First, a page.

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Care home in breach of regulations over medicine delays to stay in special measures

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A care home in Manchester is to remain in special measures, after the Care Quality Commission’s latest inspection uncovered a series of problems, including nurses recording that they had offered prescribed medication that was in fact out of stock.

Inspectors visited the Nada Residential and Nursing Home in the Cheetham Hill area of north Manchester on 26 and 27 June and rated it as being “inadequate” when they assessed leadership, responsiveness, safety and effectiveness.

“We…. noted that people did not receive person centred care and their needs were not discussed with them”

Debbie Westhead

In addition, when they assessed how caring the services was, they said the home “requires improvement”.

The privately-owned care home offers nursing care and accommodation for up to 28 people who may have a combination of mental health needs and personal care needs. At the time of June’s inspection, there were just 20 residents in the home.

The CQC found some improvements since the previous inspection in March, such as with staff training and the security of the building. They also saw good interactions between those living there and the staff.

However, there were continued breaches of regulations in a number of areas, as well as additional concerns.

In one case an end of life care plan had not been written for a resident, and appropriate support was not provided until recommendations were made by a social worker.

In another, inspectors found staff had failed to make referrals to specialist services for a resident who urinated in their room after drinking alcohol but had refused support.

“We were told that the Fybogel had been re-ordered…This meant the person would not have received their medicine for over one week”

CQC report

They noted staff did not have the time or knowledge to provide one-to-onesupport around people’s anxieties and drug or alcohol use.

Meanwhile, the CQC found staff had breached regulations due to a delayed medication incident. A resident received their prescribed laxative medication, Fybogel, on 20 June but nurses later wrongly recorded it had been offered to them again when it was in fact out of stock.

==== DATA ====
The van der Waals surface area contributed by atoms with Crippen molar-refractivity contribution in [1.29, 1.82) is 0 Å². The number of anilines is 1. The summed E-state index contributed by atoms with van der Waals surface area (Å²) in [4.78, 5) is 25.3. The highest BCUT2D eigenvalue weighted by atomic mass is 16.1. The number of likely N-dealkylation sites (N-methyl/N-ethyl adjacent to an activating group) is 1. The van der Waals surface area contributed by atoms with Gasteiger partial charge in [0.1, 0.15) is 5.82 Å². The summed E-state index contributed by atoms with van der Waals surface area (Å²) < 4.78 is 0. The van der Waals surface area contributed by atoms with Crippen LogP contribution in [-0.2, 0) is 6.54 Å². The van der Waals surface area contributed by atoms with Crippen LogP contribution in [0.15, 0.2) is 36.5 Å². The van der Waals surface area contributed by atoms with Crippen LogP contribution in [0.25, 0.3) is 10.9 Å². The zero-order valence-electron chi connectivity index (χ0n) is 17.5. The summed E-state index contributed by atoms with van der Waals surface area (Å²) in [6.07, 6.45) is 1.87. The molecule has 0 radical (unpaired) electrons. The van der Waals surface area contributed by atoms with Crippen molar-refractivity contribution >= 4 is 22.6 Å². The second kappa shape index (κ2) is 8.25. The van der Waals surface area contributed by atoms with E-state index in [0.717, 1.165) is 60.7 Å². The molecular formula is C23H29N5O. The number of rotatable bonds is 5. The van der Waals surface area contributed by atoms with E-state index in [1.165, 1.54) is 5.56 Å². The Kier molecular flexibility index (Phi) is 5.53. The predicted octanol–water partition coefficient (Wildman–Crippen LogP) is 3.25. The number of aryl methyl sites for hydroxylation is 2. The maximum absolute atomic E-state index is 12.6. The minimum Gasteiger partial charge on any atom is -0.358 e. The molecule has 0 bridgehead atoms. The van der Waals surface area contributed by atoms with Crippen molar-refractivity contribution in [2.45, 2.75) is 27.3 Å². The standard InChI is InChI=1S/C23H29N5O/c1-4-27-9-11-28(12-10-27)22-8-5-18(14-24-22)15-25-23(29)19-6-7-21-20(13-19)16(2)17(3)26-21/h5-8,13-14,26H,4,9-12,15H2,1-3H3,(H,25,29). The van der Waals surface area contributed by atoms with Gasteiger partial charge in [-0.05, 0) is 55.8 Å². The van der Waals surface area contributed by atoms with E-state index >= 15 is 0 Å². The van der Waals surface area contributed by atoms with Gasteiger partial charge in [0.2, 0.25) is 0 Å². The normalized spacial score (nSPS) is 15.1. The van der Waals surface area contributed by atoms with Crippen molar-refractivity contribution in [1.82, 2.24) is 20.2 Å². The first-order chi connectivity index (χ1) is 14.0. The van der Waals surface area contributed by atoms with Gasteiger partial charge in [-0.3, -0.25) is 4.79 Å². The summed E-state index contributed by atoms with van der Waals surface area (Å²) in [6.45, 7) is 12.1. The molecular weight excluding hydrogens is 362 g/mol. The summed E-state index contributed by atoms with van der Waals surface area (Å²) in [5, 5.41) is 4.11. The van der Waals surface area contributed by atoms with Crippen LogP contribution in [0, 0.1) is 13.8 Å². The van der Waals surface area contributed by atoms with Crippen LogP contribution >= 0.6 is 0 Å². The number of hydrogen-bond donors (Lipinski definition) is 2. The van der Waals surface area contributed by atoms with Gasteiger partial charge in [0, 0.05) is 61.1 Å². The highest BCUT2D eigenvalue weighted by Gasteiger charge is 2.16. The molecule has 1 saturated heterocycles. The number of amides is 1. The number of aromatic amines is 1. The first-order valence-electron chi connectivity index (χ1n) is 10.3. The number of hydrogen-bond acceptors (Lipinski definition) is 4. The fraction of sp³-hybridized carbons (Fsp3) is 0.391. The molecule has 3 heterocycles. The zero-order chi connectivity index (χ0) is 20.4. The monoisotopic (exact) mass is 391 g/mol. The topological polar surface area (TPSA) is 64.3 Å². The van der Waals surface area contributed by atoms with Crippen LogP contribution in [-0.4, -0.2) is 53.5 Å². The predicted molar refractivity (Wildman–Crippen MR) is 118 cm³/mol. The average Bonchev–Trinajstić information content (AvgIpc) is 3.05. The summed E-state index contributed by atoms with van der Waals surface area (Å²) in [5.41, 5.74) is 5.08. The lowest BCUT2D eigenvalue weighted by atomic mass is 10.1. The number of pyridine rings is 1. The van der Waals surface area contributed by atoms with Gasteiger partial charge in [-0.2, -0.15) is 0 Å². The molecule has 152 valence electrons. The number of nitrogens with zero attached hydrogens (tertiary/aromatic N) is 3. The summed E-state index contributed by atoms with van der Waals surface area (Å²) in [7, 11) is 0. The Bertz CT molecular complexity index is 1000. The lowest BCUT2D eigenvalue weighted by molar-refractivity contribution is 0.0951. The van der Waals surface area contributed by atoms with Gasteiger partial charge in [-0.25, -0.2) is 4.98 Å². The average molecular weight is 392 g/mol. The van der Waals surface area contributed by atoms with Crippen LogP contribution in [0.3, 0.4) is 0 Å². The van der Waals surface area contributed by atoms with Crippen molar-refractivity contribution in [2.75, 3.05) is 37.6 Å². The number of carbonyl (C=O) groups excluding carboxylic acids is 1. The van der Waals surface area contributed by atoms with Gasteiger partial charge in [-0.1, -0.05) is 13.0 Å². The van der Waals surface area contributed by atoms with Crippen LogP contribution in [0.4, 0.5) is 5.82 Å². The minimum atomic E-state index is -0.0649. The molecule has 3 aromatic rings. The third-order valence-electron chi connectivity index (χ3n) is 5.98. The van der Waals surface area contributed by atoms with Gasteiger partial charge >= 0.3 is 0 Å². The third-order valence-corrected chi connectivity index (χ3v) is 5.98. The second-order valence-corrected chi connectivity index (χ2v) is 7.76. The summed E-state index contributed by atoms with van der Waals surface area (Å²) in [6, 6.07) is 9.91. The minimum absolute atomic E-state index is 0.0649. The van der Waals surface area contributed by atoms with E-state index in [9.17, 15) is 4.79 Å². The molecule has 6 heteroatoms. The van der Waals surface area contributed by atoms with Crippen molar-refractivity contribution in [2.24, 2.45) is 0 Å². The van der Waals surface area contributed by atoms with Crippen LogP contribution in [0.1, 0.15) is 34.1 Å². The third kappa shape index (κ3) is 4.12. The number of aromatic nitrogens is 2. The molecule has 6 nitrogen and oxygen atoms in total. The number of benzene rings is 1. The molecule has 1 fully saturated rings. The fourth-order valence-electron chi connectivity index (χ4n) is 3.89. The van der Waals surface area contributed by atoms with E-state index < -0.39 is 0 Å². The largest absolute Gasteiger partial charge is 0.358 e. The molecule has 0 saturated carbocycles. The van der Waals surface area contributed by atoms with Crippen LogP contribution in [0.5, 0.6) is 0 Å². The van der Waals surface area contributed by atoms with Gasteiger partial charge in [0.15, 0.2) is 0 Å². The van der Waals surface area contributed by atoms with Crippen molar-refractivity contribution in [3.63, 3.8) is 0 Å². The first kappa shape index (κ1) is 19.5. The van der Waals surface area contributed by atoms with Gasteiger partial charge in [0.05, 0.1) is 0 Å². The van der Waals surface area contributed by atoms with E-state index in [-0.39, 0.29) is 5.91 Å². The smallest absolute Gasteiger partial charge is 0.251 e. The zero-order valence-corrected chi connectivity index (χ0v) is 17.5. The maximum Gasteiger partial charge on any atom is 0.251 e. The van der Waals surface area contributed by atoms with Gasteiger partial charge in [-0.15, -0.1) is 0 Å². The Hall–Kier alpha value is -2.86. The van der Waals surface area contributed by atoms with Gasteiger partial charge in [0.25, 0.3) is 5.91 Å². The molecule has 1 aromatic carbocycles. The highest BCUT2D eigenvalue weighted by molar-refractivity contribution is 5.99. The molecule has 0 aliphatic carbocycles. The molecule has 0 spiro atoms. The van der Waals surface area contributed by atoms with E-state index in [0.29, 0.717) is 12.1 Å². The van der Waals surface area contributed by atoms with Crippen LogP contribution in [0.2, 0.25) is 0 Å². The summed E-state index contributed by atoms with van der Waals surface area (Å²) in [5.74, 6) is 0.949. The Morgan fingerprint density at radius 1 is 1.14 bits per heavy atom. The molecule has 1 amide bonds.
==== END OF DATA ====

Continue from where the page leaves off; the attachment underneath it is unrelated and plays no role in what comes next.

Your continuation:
“We were told by the nurse on duty that the Fybogel had been re-ordered on the 26 June 2017. It therefore would not be available at the home until the 28 or 29 June 2017 as the GP had to sign the prescription and the pharmacy had to deliver the medicine to the home. This meant the person would not have received their prescribed Fybogel medicine for over one week,” said the CQC in its report on the home.

As with previous inspections, the CQC also found concerns with fire safety checks, medicines management, the environment, the lack of service-specific staff training, staff supervisions, lack of activities, and lack of quality assurance systems.

Debbie Westhead, deputy chief inspector of adult social care in the North of England, said: “We also noted that people did not receive person centred care and their needs were not discussed with them.

“I was also very concerned to see that fire safety checks and records in the service did not demonstrate the service was safe, and this represents very poor practice,” she said.

“We are currently considering our options in relation to enforcement action and if not enough improvement is made, we will take action in line with our enforcement policy to begin the process of preventing the provider from operating this service,” she added.

Nursing Times has contacted Nada Residential and Nursing Home about the concerns raised by the CQC, but is yet to receive a response.

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